As we strike up small conversations here and there it leads to more insight. In this way we begin asking for direction on our path of seeking knowledge by inquiry into areas that interest us. Our captive mind begins a sort of hop-scotch method of finding answers where we can. If we're lucky we find someone who can tell us about a group or workshop in the area we might want to attend and we look into things a little deeper. We might begin seeking websites with like-minded people to pick minds and share experiences that give us a stronger basis to go on. That serves for a time too but what happens when the books and independent groups have hit a saturation point? What happens when it all starts to run together and everything is sounding the same? What happens when those answers aren't taking us where we need to go, fall short of the understanding we need, don't quite hit the mark? Something's missing, we feel it and we feel a need to find someone who can tell us what that is or where to go to find out…we need to communicate…we begin searching for someone who holds those answers.

In the old ways a person would seek out the Tribal Shamans or Medicine Chiefs, they would seek to learn in the Oral Tradition where things are fine-tuned, customized to our needs, and we are guided as we learn to make our own way with the new knowledge. But there isn't a Medicine Chief with an office in the local business complex, and there isn't a Shaman with a kiosk at the local mall tending to the needs of the busy shoppers. Indigenous people are often closed to those outside their culture learning about their ways and often antagonized by anyone making inquiry-or just the opposite but how do you know who to approach and how that approach will be received? What if there is no local indigenous connection point to begin seeking someone with answers? Will you ever find someone like that? Where do you begin looking? You start to ask questions of everyone and sooner or later someone says to you: "Go talk to __________, tell them I sent you."

The old adage: "When the student is ready, the teacher appears" is true. Trust it. We come to a point where we feel the need for a teacher and we voraciously seek one just as we voraciously read and explored what we could of the cultural artifacts or items. What we need to understand is that 'feeling' of need is the impression that a teacher is about to appear somehow, and it tells us to be aware but patient. It tells us to keep seeking information, keep asking questions, keep trying to find our directions that will take us into the vicinity of that teacher, but that it's timed as to when that individual will cross our path or we will cross theirs. We need to go deeper, we develop a hunger to know more, to understand better, to experience the things others talk about and if we aren't careful our anxiousness becomes impatience and frustration.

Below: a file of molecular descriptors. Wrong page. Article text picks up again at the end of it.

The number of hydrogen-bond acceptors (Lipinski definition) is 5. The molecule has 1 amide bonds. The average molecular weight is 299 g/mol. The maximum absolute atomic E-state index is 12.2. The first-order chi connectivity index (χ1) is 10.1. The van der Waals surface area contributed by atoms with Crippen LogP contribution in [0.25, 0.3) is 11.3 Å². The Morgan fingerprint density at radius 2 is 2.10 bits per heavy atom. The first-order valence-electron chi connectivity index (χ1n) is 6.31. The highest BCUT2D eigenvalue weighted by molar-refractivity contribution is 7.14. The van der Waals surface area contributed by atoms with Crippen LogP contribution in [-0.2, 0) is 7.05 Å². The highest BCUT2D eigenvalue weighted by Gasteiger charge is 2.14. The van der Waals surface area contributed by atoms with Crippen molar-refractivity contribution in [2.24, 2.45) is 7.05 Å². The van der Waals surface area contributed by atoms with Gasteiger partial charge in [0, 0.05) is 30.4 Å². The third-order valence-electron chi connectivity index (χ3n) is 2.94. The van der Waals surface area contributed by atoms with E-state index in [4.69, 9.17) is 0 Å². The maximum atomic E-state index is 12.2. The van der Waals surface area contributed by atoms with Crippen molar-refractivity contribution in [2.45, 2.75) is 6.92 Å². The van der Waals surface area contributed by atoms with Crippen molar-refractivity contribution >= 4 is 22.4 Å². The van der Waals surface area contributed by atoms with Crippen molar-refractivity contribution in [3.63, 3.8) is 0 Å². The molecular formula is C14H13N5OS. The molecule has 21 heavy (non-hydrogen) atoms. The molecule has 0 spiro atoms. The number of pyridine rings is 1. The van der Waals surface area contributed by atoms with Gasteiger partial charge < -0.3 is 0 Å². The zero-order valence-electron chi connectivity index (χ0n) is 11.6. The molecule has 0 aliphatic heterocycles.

Figuring out what we need to be taught comes from all that exploring because we know what our questions are and we begin asking them of anyone and everyone we can: "How do I find more information about ________?" We start to seek direction and in that we focus in on what we need to learn, our questions lead us down the path, our areas of interest lead us down the path, and we open wider to finding our answers. In time, the teacher appears, often out of nowhere they just seem to cross our path, through introduction or by 'accident' it doesn't matter, what matters is we seem to recognize them when they come. There's something about them we can't ignore and we want to know more of what they know. We feel the need and we impulsively find a way to approach, strike up a conversation with them to find out how willing they are to share.

A conversation here, a conversation there…what's happening? We've stepped back, stepped away from the modern conveniences of online searches and the pile of books that confuse us with so many variations on the methods of attuning to whatever in-sight we're seeking and we begin to narrow things down. The overview behind us, we're ready now to become the serious student and when that happens somehow the teacher appears…we've stepped back into the Oral Tradition then, it's become personal…we have a mentor who can teach us many things, perhaps pass us on to another teacher for specialized knowledge, and we study with many different teachers as we go this way but it's always through the Oral Tradition that the in-depth answers reside…why is it they just don't put that into a book? *Soft smile-rhetorical question, just think about it.*